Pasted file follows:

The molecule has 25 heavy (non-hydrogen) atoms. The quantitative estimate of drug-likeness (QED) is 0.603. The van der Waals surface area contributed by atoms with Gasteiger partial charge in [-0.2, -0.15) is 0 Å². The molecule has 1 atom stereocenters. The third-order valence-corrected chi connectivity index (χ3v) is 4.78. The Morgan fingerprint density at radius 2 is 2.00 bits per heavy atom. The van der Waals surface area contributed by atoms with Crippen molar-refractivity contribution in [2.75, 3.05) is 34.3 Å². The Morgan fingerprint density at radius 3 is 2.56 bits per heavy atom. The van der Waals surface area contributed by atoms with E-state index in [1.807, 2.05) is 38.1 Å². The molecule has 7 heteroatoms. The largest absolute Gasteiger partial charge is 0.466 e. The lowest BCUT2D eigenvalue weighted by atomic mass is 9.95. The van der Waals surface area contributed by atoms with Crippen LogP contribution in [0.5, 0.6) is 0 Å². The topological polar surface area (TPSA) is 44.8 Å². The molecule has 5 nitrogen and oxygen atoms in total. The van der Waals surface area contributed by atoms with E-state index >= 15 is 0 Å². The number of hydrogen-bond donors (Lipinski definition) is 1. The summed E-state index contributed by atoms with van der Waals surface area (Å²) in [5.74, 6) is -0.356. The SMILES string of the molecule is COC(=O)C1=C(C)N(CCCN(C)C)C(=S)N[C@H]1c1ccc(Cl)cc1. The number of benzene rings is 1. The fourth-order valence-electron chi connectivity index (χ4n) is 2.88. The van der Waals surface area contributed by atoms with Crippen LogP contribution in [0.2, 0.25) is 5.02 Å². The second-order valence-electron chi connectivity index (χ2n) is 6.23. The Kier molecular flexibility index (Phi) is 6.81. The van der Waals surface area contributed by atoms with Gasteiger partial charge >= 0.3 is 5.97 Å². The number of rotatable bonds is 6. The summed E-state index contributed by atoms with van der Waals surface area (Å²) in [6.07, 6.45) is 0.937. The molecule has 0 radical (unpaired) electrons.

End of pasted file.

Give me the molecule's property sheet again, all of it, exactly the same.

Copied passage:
The molecule has 25 heavy (non-hydrogen) atoms. The quantitative estimate of drug-likeness (QED) is 0.603. The van der Waals surface area contributed by atoms with Gasteiger partial charge in [-0.2, -0.15) is 0 Å². The molecule has 1 atom stereocenters. The third-order valence-corrected chi connectivity index (χ3v) is 4.78. The Morgan fingerprint density at radius 2 is 2.00 bits per heavy atom. The van der Waals surface area contributed by atoms with Crippen molar-refractivity contribution in [2.75, 3.05) is 34.3 Å². The Morgan fingerprint density at radius 3 is 2.56 bits per heavy atom. The van der Waals surface area contributed by atoms with E-state index in [1.807, 2.05) is 38.1 Å². The molecule has 7 heteroatoms. The largest absolute Gasteiger partial charge is 0.466 e. The lowest BCUT2D eigenvalue weighted by atomic mass is 9.95. The van der Waals surface area contributed by atoms with Crippen LogP contribution in [0.5, 0.6) is 0 Å². The topological polar surface area (TPSA) is 44.8 Å². The molecule has 5 nitrogen and oxygen atoms in total. The van der Waals surface area contributed by atoms with E-state index >= 15 is 0 Å². The number of hydrogen-bond donors (Lipinski definition) is 1. The summed E-state index contributed by atoms with van der Waals surface area (Å²) in [5.74, 6) is -0.356. The SMILES string of the molecule is COC(=O)C1=C(C)N(CCCN(C)C)C(=S)N[C@H]1c1ccc(Cl)cc1. The number of benzene rings is 1. The fourth-order valence-electron chi connectivity index (χ4n) is 2.88. The van der Waals surface area contributed by atoms with Crippen LogP contribution in [0.2, 0.25) is 5.02 Å². The second-order valence-electron chi connectivity index (χ2n) is 6.23. The Kier molecular flexibility index (Phi) is 6.81. The van der Waals surface area contributed by atoms with Gasteiger partial charge >= 0.3 is 5.97 Å². The number of rotatable bonds is 6. The summed E-state index contributed by atoms with van der Waals surface area (Å²) in [6.07, 6.45) is 0.937. The molecule has 0 radical (unpaired) electrons.